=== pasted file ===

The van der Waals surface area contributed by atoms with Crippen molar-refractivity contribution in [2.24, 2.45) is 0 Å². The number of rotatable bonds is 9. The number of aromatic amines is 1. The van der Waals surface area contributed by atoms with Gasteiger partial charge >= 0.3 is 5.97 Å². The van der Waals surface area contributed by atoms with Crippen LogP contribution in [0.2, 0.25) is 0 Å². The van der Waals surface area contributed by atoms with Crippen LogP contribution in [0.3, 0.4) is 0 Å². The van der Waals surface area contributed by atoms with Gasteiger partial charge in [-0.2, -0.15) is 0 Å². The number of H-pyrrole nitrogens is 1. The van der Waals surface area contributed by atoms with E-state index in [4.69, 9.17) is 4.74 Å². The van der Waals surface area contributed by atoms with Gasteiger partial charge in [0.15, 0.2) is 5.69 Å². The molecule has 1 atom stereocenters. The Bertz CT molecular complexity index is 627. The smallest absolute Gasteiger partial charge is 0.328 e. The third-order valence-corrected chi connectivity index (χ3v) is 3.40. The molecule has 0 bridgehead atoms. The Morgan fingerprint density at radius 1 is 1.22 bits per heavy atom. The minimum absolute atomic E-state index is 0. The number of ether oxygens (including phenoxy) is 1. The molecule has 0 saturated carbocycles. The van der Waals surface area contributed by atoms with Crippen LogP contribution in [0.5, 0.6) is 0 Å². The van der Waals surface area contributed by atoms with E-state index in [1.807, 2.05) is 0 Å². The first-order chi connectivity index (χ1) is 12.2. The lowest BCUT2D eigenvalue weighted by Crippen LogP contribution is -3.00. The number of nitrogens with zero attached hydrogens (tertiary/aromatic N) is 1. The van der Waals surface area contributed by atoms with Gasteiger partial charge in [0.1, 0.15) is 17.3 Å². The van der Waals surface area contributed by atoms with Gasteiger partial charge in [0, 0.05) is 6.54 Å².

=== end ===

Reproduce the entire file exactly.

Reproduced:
The van der Waals surface area contributed by atoms with Crippen molar-refractivity contribution in [2.24, 2.45) is 0 Å². The number of rotatable bonds is 9. The number of aromatic amines is 1. The van der Waals surface area contributed by atoms with Gasteiger partial charge >= 0.3 is 5.97 Å². The van der Waals surface area contributed by atoms with Crippen LogP contribution in [0.2, 0.25) is 0 Å². The van der Waals surface area contributed by atoms with Crippen LogP contribution in [0.3, 0.4) is 0 Å². The van der Waals surface area contributed by atoms with Gasteiger partial charge in [-0.2, -0.15) is 0 Å². The number of H-pyrrole nitrogens is 1. The van der Waals surface area contributed by atoms with E-state index in [4.69, 9.17) is 4.74 Å². The van der Waals surface area contributed by atoms with Gasteiger partial charge in [0.15, 0.2) is 5.69 Å². The molecule has 1 atom stereocenters. The Bertz CT molecular complexity index is 627. The smallest absolute Gasteiger partial charge is 0.328 e. The third-order valence-corrected chi connectivity index (χ3v) is 3.40. The molecule has 0 bridgehead atoms. The Morgan fingerprint density at radius 1 is 1.22 bits per heavy atom. The minimum absolute atomic E-state index is 0. The number of ether oxygens (including phenoxy) is 1. The molecule has 0 saturated carbocycles. The van der Waals surface area contributed by atoms with Crippen LogP contribution in [0.5, 0.6) is 0 Å². The van der Waals surface area contributed by atoms with E-state index in [1.807, 2.05) is 0 Å². The first-order chi connectivity index (χ1) is 12.2. The lowest BCUT2D eigenvalue weighted by Crippen LogP contribution is -3.00. The number of nitrogens with zero attached hydrogens (tertiary/aromatic N) is 1. The van der Waals surface area contributed by atoms with Gasteiger partial charge in [0.1, 0.15) is 17.3 Å². The van der Waals surface area contributed by atoms with Gasteiger partial charge in [0, 0.05) is 6.54 Å².